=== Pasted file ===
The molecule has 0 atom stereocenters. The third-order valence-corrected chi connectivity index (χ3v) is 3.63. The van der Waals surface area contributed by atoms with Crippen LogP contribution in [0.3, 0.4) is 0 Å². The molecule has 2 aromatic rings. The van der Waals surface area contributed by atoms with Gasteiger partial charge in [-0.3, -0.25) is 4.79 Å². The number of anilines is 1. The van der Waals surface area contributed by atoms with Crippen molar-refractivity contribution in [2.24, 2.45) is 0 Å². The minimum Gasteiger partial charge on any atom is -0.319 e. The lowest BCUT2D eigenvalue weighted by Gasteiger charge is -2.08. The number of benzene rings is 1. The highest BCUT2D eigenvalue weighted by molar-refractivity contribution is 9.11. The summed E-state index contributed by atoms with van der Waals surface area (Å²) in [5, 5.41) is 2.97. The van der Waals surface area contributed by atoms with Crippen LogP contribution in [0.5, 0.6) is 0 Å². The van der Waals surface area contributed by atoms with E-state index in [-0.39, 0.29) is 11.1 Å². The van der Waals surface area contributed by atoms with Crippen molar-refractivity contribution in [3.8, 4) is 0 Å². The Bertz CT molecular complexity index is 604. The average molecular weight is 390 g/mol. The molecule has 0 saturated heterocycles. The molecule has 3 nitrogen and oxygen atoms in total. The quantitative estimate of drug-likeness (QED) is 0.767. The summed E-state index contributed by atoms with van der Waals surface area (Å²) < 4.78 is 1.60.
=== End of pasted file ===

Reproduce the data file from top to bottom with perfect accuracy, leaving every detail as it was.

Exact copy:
The molecule has 0 atom stereocenters. The third-order valence-corrected chi connectivity index (χ3v) is 3.63. The van der Waals surface area contributed by atoms with Crippen LogP contribution in [0.3, 0.4) is 0 Å². The molecule has 2 aromatic rings. The van der Waals surface area contributed by atoms with Gasteiger partial charge in [-0.3, -0.25) is 4.79 Å². The number of anilines is 1. The van der Waals surface area contributed by atoms with Crippen molar-refractivity contribution in [2.24, 2.45) is 0 Å². The minimum Gasteiger partial charge on any atom is -0.319 e. The lowest BCUT2D eigenvalue weighted by Gasteiger charge is -2.08. The number of benzene rings is 1. The highest BCUT2D eigenvalue weighted by molar-refractivity contribution is 9.11. The summed E-state index contributed by atoms with van der Waals surface area (Å²) in [5, 5.41) is 2.97. The van der Waals surface area contributed by atoms with Crippen LogP contribution in [0.5, 0.6) is 0 Å². The van der Waals surface area contributed by atoms with E-state index in [-0.39, 0.29) is 11.1 Å². The van der Waals surface area contributed by atoms with Crippen molar-refractivity contribution in [3.8, 4) is 0 Å². The Bertz CT molecular complexity index is 604. The average molecular weight is 390 g/mol. The molecule has 0 saturated heterocycles. The molecule has 3 nitrogen and oxygen atoms in total. The quantitative estimate of drug-likeness (QED) is 0.767. The summed E-state index contributed by atoms with van der Waals surface area (Å²) < 4.78 is 1.60.